The Morning Report
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you need to take on the day.
The recent investigative report by msnbc.com about journalists contributing money to politicians and politically motivated organizations proves once again how important it is for journalists and journalistic organizations to remain vigilant in their quest to provide important information in an accurate, fair, balanced and objective manner. People count on journalists to help them keep informed and educated about the important events and issues of the day. Even though public trust in journalists is declining, most people still turn to the news media to help them make the important decisions in their lives.
Abusing the public trust is one of the cardinal sins in journalism. When journalists have a conflict of interest in connection with a story they’re working on, how can they be trusted to report in an accurate, fair and unbiased manner? If journalist gives money to a political candidate, isn’t it logical to assume that the journalist favors that candidate over others? Will coverage of the favored candidate be more sympathetic than that of his/her opponents?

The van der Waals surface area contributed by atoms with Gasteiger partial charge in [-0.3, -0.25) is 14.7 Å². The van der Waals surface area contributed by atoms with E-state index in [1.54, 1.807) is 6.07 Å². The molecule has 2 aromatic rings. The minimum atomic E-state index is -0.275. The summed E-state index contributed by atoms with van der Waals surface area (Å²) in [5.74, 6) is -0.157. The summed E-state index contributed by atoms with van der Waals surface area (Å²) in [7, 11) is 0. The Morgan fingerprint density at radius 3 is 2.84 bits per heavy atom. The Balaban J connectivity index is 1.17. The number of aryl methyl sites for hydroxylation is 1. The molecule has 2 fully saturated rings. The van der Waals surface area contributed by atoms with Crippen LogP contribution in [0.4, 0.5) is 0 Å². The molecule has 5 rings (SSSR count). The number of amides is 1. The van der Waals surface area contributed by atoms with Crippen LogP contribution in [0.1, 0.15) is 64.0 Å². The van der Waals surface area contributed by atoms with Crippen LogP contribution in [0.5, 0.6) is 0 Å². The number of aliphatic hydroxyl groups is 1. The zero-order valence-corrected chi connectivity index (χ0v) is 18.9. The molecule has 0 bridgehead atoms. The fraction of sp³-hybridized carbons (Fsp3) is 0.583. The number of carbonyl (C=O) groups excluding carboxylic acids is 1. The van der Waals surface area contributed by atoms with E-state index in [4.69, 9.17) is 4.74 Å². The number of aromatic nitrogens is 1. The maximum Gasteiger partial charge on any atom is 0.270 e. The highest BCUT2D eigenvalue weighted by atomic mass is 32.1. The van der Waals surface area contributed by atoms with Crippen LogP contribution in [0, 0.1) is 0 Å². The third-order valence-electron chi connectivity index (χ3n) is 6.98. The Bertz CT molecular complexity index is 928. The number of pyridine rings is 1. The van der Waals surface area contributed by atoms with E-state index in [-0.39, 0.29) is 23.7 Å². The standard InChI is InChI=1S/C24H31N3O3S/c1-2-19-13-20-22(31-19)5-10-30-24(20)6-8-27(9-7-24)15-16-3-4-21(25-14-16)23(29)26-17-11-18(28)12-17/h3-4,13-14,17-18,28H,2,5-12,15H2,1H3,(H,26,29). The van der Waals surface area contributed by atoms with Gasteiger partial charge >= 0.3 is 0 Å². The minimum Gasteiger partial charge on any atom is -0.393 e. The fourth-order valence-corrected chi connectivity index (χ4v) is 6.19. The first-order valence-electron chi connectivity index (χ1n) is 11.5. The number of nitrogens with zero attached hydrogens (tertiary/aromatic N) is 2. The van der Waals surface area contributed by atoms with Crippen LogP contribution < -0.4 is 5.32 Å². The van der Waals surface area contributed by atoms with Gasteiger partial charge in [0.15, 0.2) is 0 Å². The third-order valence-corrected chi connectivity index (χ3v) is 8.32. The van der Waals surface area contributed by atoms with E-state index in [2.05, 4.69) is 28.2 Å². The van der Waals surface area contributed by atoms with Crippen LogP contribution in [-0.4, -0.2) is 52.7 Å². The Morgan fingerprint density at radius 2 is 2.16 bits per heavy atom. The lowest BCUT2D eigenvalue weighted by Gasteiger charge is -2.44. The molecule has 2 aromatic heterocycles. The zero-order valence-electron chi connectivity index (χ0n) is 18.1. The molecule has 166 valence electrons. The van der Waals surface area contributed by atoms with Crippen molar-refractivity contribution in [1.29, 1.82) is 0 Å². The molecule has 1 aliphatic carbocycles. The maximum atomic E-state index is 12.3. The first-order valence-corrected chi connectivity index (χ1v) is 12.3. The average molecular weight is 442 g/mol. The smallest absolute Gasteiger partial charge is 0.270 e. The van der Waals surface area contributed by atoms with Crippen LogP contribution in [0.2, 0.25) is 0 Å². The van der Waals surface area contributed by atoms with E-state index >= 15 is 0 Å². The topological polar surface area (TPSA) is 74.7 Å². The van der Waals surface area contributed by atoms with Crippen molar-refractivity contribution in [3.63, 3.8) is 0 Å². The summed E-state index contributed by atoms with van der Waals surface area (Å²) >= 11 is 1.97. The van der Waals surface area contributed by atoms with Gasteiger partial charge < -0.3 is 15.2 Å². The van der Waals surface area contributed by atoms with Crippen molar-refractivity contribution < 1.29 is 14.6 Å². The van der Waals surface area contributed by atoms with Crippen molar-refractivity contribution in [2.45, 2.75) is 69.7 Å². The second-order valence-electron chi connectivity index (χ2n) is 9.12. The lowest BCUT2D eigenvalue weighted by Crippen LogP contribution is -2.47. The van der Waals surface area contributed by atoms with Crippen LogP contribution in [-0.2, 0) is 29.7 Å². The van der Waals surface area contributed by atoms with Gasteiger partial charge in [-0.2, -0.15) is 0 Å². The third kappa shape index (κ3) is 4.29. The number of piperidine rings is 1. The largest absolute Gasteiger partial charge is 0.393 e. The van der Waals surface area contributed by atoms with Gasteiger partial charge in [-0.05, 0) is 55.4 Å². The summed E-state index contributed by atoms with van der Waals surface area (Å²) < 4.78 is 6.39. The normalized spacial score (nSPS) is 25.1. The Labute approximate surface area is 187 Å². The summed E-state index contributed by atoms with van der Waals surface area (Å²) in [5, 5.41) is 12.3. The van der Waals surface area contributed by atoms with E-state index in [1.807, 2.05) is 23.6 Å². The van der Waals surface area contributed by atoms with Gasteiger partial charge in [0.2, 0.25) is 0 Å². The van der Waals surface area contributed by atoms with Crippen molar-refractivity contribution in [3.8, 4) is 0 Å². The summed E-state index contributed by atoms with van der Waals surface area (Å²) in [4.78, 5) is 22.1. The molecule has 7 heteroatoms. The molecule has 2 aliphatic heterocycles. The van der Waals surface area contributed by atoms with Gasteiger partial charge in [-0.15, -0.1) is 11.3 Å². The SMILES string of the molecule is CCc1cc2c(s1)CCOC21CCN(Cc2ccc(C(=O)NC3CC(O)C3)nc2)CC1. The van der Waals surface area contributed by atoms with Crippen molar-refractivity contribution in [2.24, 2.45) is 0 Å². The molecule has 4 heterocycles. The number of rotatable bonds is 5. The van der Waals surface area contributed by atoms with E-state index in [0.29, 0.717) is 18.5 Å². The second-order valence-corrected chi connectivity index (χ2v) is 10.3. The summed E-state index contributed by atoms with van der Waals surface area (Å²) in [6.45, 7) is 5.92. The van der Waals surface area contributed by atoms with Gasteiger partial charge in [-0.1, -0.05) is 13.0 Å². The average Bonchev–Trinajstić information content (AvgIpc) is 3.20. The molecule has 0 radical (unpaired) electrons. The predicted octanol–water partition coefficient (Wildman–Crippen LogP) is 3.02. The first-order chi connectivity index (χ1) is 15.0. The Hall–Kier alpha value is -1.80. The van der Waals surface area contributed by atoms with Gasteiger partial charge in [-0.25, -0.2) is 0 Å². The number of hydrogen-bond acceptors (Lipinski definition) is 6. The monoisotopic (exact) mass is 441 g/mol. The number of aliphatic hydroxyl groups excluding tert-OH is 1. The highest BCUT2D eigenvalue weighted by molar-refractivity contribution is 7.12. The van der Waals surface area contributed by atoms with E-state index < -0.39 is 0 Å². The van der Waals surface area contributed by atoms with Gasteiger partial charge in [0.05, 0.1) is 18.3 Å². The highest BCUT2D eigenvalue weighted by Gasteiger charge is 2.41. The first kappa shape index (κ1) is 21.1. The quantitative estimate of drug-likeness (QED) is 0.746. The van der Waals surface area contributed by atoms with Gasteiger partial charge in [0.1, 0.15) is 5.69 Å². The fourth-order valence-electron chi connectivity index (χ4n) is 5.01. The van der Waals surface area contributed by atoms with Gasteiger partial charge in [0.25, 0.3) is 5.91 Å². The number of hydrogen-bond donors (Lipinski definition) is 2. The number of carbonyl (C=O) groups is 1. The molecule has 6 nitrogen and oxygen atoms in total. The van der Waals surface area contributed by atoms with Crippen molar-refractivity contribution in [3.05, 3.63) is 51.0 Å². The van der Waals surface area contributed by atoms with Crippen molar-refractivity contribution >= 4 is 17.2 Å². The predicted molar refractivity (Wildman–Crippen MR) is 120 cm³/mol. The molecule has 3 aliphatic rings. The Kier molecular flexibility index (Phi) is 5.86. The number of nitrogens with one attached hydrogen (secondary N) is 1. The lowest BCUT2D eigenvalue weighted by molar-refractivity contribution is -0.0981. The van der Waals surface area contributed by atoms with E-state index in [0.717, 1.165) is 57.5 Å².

Ideally, journalists and journalistic organizations should do all they can to avoid conflicts of interest, but it’s unlikely that goal can be achieved in all cases. At the very least, journalists and journalistic organizations should identify real and/or perceived conflicts of interest and ensure that news staffers who might have a stake in an issue or event are precluded from reporting on such issues/events. Conflicts of interests should be disclosed to the public, too. This can help news consumers to make up their own minds about how much trust to place in the information they’re receiving.
Journalists and journalistic organizations should be more transparent about how they do their jobs. When appropriate, full disclosure of the interests, beliefs, attitudes and values of the involved reporters, editors and other news staffers should be made available to news consumers. Journalism is all about seeking and reporting the truth. As news consumers, we need to know the truth about the interests, beliefs, attitudes and values of the people who purport to report fairly and accurately about the important events and issues that affect our everyday lives.
What do you think?
— TIM WULFEMEYER